Notebook: The Wall and Peterson

The Williams Wall has alleged that they are being tested more than randomly, but another player caught up in the StarCaps case says that hasn't happened to him. Plus, Adrian Peterson sees what he missed out on in college, and he and his running mate in the NFL helped the Vikings to place highly among NFL backfields.

While Pat Williams and Kevin Williams continue to sit and wait for their cases to meander through the court system, another NFL player caught up in the StarCaps case doesn't share their feelings of being singled out.

Former Saints running back Deuce McAllister was also part of the StarCaps case against the NFL, but the Williamses alleged that the league improperly tested them at least three times a month while their court case was ongoing. They said the tests were in excess of what testing policies allow under the collective bargaining agreement.

"I maybe was tested 'on a random basis' six or seven times last season ... sometimes after games, sometimes when I came to the (training) facility and found a note in my cubicle telling me to do so," McAllister said. "But nah, I didn't feel that way. But I understand their feelings and comments."

The Williamses are the only two players that had parts of their cases sent back to state court in Minnesota when the federal court mostly sided with the NFL in the players' appeal of their four-game suspensions.

Saints defensive ends Will Smith and Charles Grant are also appealing their four-game suspensions. The five players are accused of using the diuretic StarCaps that was spiked with the banned substance bumetanide, an ingredient that wasn't listed on the label.

PETERSON PONDERS

Vikings running back Adrian Peterson became an instant NFL superstar, breaking the league's single-game rushing record in his rookie season and leading the league in rushing last year. But there is one thing Peterson didn't get in college – a Heisman Trophy.

According to reports out of Oklahoma, Peterson was visiting Reggie Bush's house in Los Angeles and the trophy caught Peterson's attention.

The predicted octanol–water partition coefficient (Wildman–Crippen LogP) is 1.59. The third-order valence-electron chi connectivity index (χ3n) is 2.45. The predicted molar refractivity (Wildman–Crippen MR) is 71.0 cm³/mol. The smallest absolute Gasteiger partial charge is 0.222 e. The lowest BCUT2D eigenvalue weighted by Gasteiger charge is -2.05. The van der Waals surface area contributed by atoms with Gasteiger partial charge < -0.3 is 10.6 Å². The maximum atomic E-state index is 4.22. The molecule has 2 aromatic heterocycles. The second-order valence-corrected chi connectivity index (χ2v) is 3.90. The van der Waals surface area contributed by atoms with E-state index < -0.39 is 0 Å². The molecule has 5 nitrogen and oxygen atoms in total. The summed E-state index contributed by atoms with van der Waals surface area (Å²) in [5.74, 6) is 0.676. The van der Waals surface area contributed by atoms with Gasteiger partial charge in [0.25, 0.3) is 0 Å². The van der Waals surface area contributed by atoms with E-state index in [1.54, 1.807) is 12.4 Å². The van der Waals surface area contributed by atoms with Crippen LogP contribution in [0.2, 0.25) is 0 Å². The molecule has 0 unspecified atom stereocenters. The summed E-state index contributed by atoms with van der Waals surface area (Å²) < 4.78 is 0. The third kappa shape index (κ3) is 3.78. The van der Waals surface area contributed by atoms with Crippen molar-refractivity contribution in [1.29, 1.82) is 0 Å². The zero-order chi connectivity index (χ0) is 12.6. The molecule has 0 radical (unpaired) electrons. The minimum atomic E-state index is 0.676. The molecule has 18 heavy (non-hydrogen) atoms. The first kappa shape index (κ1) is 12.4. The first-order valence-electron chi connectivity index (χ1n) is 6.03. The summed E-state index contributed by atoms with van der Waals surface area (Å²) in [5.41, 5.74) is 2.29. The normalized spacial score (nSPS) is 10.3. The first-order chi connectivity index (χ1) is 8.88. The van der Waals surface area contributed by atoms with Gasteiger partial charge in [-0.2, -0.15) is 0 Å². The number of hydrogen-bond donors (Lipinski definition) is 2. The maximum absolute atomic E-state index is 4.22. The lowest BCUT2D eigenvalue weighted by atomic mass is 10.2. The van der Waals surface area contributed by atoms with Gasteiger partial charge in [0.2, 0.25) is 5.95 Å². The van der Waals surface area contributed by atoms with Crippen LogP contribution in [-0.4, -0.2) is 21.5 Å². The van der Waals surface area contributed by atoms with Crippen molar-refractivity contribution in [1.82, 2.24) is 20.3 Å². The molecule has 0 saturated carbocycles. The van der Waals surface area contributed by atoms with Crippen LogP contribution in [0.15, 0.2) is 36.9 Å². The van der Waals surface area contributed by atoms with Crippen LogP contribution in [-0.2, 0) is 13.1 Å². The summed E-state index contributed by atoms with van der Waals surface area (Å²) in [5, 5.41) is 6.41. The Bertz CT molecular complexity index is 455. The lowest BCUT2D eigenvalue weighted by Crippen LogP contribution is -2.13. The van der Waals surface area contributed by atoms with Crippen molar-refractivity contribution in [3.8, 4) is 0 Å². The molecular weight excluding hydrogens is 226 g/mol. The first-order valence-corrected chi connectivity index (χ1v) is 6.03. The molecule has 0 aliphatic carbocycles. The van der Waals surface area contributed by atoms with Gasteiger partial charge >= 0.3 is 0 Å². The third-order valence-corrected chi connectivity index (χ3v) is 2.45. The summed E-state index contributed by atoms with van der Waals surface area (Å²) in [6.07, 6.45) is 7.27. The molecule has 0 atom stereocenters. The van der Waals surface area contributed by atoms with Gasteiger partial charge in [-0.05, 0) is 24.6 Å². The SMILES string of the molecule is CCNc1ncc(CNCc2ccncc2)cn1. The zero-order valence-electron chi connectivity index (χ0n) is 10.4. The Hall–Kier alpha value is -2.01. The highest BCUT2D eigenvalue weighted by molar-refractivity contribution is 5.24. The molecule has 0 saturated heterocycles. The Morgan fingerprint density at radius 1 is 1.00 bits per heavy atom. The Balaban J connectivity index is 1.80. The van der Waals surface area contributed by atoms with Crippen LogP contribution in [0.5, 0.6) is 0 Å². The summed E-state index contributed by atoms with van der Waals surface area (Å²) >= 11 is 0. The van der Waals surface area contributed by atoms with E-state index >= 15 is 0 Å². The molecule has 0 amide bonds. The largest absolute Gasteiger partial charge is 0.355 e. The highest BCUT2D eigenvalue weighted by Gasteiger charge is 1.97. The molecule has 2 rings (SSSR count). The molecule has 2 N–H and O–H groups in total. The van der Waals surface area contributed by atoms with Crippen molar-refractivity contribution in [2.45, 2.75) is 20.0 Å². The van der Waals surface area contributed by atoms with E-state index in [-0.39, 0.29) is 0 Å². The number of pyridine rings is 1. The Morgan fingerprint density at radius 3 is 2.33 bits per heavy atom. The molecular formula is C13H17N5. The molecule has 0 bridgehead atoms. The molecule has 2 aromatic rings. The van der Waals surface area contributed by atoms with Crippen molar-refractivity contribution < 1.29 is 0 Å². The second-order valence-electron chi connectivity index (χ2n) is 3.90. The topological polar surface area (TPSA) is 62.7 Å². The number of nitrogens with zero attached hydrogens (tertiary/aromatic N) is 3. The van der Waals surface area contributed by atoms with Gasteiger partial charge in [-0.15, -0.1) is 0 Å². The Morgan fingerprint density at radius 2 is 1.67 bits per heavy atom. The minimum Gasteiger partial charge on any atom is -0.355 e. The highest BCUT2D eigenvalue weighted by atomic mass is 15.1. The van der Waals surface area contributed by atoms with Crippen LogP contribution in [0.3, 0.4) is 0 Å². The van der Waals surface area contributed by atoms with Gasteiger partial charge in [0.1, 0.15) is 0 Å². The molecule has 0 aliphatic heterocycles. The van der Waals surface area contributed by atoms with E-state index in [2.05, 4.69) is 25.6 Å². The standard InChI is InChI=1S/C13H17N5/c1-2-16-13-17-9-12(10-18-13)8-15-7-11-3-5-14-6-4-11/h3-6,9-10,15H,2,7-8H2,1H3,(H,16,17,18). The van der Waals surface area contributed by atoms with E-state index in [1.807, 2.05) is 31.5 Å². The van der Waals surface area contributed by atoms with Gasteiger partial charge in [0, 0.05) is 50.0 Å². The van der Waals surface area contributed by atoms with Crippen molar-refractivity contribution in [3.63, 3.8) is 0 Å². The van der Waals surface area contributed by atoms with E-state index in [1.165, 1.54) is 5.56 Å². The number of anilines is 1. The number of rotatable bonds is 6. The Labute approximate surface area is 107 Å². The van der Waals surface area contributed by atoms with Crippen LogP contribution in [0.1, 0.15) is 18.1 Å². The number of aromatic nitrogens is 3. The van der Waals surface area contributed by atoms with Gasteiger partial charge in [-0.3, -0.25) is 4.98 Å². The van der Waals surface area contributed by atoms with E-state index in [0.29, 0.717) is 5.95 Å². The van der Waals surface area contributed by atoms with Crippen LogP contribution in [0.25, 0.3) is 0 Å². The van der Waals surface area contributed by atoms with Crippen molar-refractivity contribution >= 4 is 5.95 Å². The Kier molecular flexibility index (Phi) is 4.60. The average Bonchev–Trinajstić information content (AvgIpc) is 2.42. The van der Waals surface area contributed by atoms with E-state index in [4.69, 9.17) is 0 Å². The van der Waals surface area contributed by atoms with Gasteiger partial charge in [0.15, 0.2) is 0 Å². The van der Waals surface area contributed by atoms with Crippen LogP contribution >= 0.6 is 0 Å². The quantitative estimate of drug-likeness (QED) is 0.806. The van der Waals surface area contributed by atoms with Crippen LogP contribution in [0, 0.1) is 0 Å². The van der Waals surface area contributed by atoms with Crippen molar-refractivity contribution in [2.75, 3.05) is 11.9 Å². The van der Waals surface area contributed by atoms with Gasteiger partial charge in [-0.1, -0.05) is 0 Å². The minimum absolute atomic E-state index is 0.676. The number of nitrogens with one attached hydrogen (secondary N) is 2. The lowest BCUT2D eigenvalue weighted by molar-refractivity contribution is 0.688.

"I found myself walking up the steps, and I looked down right at this big Heisman Trophy just sitting in this real nice case," Peterson said during his football camp for kids in Oklahoma last week. "I wanted to ask him where Matt Leinart was so I could go over there and take mine. But it's all good. It is what it is."

Leinart, the former USC quarterback, won the Heisman in 2004 when Peterson set an NCAA freshman record with 1,925 yards rushing. Bush won the award the following year, but Peterson has easily outperformed both of the former USC stars in the NFL.

Peterson told the media assembled at his camp that he didn't even want to talk about coming up short of the national championship during his freshman year.

But there was at least one humorous moment during his camp for about 400 kids ages 7 to 14. On the field, Peterson avoided blitzers and threw several passes during his camp, according to media reports, including a couple interceptions. Maybe that's why, when Peterson asked one youngster which position he'd play on the kid's team, the youngster said running back – not exactly the "quarterback" answer Peterson was hoping for.

Apparently Peterson is also preparing for more flexibility in his role this season.

"We picked up Percy Harvin, so we're going to be running a lot of different scat formations ... maybe Wildcat," Peterson said. "We might just throw that in there some. So, you guys just might see me on Sundays throwing the ball, too."

RUNNERS-UP

FoxSports.com has been running positional rankings for each of the NFL's 32 teams. The Vikings quarterback situation, sans Brett Favre, checked in at No. 30. The running backs were almost opposite that, receiving a second-place ranking.

Carolina's backfield of DeAngelo Williams and Jonathan Stewart finished first in the backfield rankings, which took into account depth and the fullback situation.

Here is what the article said about the Vikings' running backs situation:

"Kudos to Brad Childress for finally giving the game's best back the keys full-time last season, though many Vikings fans wondered what took so long. But Adrian Peterson showed he was definitely worthy with an NFL rushing crown in his second season. His only issues are an occasional case of the fumbles (which occur mainly out of fighting for extra yards when none are there, something that can be cured) and the eight-nine man fronts he routinely faces due to the team's suspect QB situation — thus, explaining Childress' dance with Brett Favre. Behind Peterson, Taylor is a strong No. 2 back and you may recall rookie Ian Johnson, who famously proposed during a BCS on FOX telecast while back at Boise State. Ultimately, the best medicine for this running game would be a legitimate passing game."

Syndicated content contributed to this notebook.


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